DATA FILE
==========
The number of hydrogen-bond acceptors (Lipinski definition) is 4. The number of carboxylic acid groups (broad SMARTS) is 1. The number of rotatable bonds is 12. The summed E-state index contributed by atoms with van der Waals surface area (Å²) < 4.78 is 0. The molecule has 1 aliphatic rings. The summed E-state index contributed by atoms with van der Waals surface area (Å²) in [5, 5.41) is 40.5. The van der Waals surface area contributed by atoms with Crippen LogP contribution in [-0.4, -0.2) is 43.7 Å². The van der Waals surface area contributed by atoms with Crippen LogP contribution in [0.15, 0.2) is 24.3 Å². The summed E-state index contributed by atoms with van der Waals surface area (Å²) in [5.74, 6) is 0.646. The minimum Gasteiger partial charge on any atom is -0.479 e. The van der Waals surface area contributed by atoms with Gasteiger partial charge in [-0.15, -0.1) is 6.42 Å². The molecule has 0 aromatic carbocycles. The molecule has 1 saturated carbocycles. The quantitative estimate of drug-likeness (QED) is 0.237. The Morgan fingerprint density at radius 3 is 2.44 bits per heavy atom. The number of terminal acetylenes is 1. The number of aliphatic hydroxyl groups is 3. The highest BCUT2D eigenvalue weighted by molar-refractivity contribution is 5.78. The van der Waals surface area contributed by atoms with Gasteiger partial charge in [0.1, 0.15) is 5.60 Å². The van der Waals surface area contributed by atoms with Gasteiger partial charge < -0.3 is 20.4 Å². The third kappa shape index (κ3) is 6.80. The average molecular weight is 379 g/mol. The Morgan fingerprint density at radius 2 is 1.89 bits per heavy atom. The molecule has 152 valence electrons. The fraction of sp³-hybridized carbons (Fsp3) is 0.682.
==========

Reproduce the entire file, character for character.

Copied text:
The number of hydrogen-bond acceptors (Lipinski definition) is 4. The number of carboxylic acid groups (broad SMARTS) is 1. The number of rotatable bonds is 12. The summed E-state index contributed by atoms with van der Waals surface area (Å²) < 4.78 is 0. The molecule has 1 aliphatic rings. The summed E-state index contributed by atoms with van der Waals surface area (Å²) in [5, 5.41) is 40.5. The van der Waals surface area contributed by atoms with Crippen LogP contribution in [-0.4, -0.2) is 43.7 Å². The van der Waals surface area contributed by atoms with Crippen LogP contribution in [0.15, 0.2) is 24.3 Å². The summed E-state index contributed by atoms with van der Waals surface area (Å²) in [5.74, 6) is 0.646. The minimum Gasteiger partial charge on any atom is -0.479 e. The van der Waals surface area contributed by atoms with Gasteiger partial charge in [-0.15, -0.1) is 6.42 Å². The molecule has 0 aromatic carbocycles. The molecule has 1 saturated carbocycles. The quantitative estimate of drug-likeness (QED) is 0.237. The Morgan fingerprint density at radius 3 is 2.44 bits per heavy atom. The number of terminal acetylenes is 1. The number of aliphatic hydroxyl groups is 3. The highest BCUT2D eigenvalue weighted by molar-refractivity contribution is 5.78. The van der Waals surface area contributed by atoms with Gasteiger partial charge in [0.1, 0.15) is 5.60 Å². The van der Waals surface area contributed by atoms with Gasteiger partial charge < -0.3 is 20.4 Å². The third kappa shape index (κ3) is 6.80. The average molecular weight is 379 g/mol. The Morgan fingerprint density at radius 2 is 1.89 bits per heavy atom. The molecule has 152 valence electrons. The fraction of sp³-hybridized carbons (Fsp3) is 0.682.